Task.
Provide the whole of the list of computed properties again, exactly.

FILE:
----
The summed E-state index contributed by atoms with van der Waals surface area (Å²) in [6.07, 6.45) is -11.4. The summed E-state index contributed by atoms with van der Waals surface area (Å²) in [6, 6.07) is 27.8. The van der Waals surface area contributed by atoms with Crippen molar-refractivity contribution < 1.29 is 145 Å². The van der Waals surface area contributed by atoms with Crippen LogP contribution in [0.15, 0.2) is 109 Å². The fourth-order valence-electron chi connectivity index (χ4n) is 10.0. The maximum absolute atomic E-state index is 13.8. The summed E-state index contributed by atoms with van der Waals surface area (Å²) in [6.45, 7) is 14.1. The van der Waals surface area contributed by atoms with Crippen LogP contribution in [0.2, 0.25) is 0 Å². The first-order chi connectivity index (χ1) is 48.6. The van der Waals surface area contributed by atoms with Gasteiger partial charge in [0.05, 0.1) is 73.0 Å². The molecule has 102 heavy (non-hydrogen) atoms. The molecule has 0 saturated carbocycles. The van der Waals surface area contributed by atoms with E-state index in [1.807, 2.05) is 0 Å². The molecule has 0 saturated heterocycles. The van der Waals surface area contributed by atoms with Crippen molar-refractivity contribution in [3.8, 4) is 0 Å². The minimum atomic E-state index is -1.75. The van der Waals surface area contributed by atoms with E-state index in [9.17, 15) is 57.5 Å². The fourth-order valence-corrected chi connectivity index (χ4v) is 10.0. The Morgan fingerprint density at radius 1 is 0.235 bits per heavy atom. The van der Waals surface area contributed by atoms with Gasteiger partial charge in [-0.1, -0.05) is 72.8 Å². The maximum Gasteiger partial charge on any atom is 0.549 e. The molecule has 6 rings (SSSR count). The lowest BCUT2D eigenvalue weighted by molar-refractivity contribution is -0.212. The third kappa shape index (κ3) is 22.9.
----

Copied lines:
The summed E-state index contributed by atoms with van der Waals surface area (Å²) in [6.07, 6.45) is -11.4. The summed E-state index contributed by atoms with van der Waals surface area (Å²) in [6, 6.07) is 27.8. The van der Waals surface area contributed by atoms with Crippen molar-refractivity contribution < 1.29 is 145 Å². The van der Waals surface area contributed by atoms with Crippen LogP contribution in [0.15, 0.2) is 109 Å². The fourth-order valence-electron chi connectivity index (χ4n) is 10.0. The maximum absolute atomic E-state index is 13.8. The summed E-state index contributed by atoms with van der Waals surface area (Å²) in [6.45, 7) is 14.1. The van der Waals surface area contributed by atoms with Crippen LogP contribution in [0.2, 0.25) is 0 Å². The first-order chi connectivity index (χ1) is 48.6. The van der Waals surface area contributed by atoms with Gasteiger partial charge in [0.05, 0.1) is 73.0 Å². The molecule has 102 heavy (non-hydrogen) atoms. The molecule has 0 saturated carbocycles. The van der Waals surface area contributed by atoms with E-state index in [1.807, 2.05) is 0 Å². The molecule has 0 saturated heterocycles. The van der Waals surface area contributed by atoms with Crippen molar-refractivity contribution in [3.8, 4) is 0 Å². The minimum atomic E-state index is -1.75. The van der Waals surface area contributed by atoms with E-state index in [9.17, 15) is 57.5 Å². The fourth-order valence-corrected chi connectivity index (χ4v) is 10.0. The Morgan fingerprint density at radius 1 is 0.235 bits per heavy atom. The van der Waals surface area contributed by atoms with Gasteiger partial charge in [-0.1, -0.05) is 72.8 Å². The maximum Gasteiger partial charge on any atom is 0.549 e. The molecule has 6 rings (SSSR count). The lowest BCUT2D eigenvalue weighted by molar-refractivity contribution is -0.212. The third kappa shape index (κ3) is 22.9.